SNA TIG Week: Rebecca Woodland on Social Network Analysis as a Tool for Improving Teacher Collaboration

Hi, I am Rebecca Woodland, Associate Professor of Educational Leadership at the University of Massachusetts Amherst. Through the Collaborative School Leadership Network (CSLN), I work with superintendents and administrators to evaluate and strengthen teacher collaboration. Recently, I have begun to incorporate the use of social network analysis (SNA) into this work, which has strengthened my evaluation practice and proven to be highly beneficial to school improvement stakeholders.

District leaders can use SNA generated sociograms (maps of the relationships within a network) to better understand teacher communication redundancies and inefficiencies in their schools. For instance, in one school, maps demonstrated that principals and staff were the most highly-connected people at the center of the networks, while classroom teachers were on the periphery and not connected to one another. Not what you want when you are trying to bring instructional improvement to scale!

Lessons Learned: I’ve learned that SNA can be a powerful tool for evaluating teacher collaboration. Findings can be reported in illustrative formats that stakeholders are able to use to promote the capacity for collaboration.

Hot Tip #1 – Use software that is right for you. There are a number of free, open-source, and for purchase SNA software options to choose from (see Irina Agoulnik’s AEA365 post this week for details about some SNA software choices). I have collected and organized network raw data in a 2-mode matrix in ©Excel and then imported this matrix into Pajek and R to conduct the analyses and generate sociograms.

Hot Tip #2 – Promote understanding to get more than “gee whiz” out of SNA. To truly reap the benefits of SNA it has to be a part of a comprehensive evaluation strategy – not just used to generate cool pictures. It is important to facilitate stakeholder understanding of such concepts as nodes, centrality, connections, and diffusion of innovation. For example, I’ll ask stakeholders to study their SNA maps and use their own words to describe what they see. They might describe how some people on the edge of their maps look like “loners,” or how the network looks “really clogged up” (instead of the SNA terms of “isolate” or “high degree of density”) Then we’ll discuss what issues might be associated with loners and clogs in a network. This process enables stakeholders to construct an understanding of SNA concepts without having to develop a whole new (and yes, somewhat jargon riddled) language.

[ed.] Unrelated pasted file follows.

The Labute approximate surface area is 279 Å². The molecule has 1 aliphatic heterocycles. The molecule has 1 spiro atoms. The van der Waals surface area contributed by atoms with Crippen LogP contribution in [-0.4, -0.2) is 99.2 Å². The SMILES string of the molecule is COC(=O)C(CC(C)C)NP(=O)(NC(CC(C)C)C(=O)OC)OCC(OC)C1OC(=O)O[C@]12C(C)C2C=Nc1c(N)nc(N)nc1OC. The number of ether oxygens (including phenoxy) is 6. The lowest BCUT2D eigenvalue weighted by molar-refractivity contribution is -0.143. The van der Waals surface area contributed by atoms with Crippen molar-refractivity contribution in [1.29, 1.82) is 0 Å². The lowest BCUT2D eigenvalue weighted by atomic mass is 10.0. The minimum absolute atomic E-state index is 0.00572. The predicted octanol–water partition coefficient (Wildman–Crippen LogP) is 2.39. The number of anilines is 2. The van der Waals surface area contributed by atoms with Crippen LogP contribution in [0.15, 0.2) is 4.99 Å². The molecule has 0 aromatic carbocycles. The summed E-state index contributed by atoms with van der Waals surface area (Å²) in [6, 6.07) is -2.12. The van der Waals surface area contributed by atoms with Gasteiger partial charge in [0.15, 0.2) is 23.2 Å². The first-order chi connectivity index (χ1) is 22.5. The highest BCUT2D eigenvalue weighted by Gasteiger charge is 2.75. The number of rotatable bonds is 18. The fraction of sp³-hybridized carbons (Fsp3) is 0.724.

Rad Resources:

The American Evaluation Association is celebrating SNA TIG Week with our colleagues in the Social Network Analysis AEA Topical Interest Group. The contributions all this week to aea365 come from our SNA TIG members and you can learn more about their work via the SNA TIG sessions at AEA’s annual conference. Do you have questions, concerns, kudos, or content to extend this aea365 contribution? Please add them in the comments section for this post on the aea365 webpage so that we may enrich our community of practice. aea365 is sponsored by the American Evaluation Association and provides a Tip-a-Day by and for evaluators.

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